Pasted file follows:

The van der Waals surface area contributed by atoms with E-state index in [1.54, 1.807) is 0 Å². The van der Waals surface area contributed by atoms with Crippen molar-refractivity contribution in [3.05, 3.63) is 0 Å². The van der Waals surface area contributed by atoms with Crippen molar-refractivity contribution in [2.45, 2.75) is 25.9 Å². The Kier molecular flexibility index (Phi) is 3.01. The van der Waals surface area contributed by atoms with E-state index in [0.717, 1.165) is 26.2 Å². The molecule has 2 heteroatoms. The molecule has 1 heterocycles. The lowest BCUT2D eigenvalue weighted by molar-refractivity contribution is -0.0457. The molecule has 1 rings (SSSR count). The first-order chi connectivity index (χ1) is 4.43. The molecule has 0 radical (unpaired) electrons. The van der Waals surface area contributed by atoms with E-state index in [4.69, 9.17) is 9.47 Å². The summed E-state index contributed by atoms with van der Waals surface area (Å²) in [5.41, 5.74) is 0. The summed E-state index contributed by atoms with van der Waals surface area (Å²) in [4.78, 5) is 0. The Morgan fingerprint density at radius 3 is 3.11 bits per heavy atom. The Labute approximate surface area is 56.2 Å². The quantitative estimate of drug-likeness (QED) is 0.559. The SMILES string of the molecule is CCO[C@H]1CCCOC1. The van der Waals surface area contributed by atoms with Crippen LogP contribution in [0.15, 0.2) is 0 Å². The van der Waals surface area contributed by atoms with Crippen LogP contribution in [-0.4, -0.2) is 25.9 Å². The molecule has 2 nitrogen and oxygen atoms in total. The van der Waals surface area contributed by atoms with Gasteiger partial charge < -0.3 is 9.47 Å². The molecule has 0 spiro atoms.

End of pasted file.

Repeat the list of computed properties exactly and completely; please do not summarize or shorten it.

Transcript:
The van der Waals surface area contributed by atoms with E-state index in [1.54, 1.807) is 0 Å². The van der Waals surface area contributed by atoms with Crippen molar-refractivity contribution in [3.05, 3.63) is 0 Å². The van der Waals surface area contributed by atoms with Crippen molar-refractivity contribution in [2.45, 2.75) is 25.9 Å². The Kier molecular flexibility index (Phi) is 3.01. The van der Waals surface area contributed by atoms with E-state index in [0.717, 1.165) is 26.2 Å². The molecule has 2 heteroatoms. The molecule has 1 heterocycles. The lowest BCUT2D eigenvalue weighted by molar-refractivity contribution is -0.0457. The molecule has 1 rings (SSSR count). The first-order chi connectivity index (χ1) is 4.43. The molecule has 0 radical (unpaired) electrons. The van der Waals surface area contributed by atoms with E-state index in [4.69, 9.17) is 9.47 Å². The summed E-state index contributed by atoms with van der Waals surface area (Å²) in [5.41, 5.74) is 0. The summed E-state index contributed by atoms with van der Waals surface area (Å²) in [4.78, 5) is 0. The Morgan fingerprint density at radius 3 is 3.11 bits per heavy atom. The Labute approximate surface area is 56.2 Å². The quantitative estimate of drug-likeness (QED) is 0.559. The SMILES string of the molecule is CCO[C@H]1CCCOC1. The van der Waals surface area contributed by atoms with Crippen LogP contribution in [0.15, 0.2) is 0 Å². The van der Waals surface area contributed by atoms with Crippen LogP contribution in [-0.4, -0.2) is 25.9 Å². The molecule has 2 nitrogen and oxygen atoms in total. The van der Waals surface area contributed by atoms with Gasteiger partial charge < -0.3 is 9.47 Å². The molecule has 0 spiro atoms.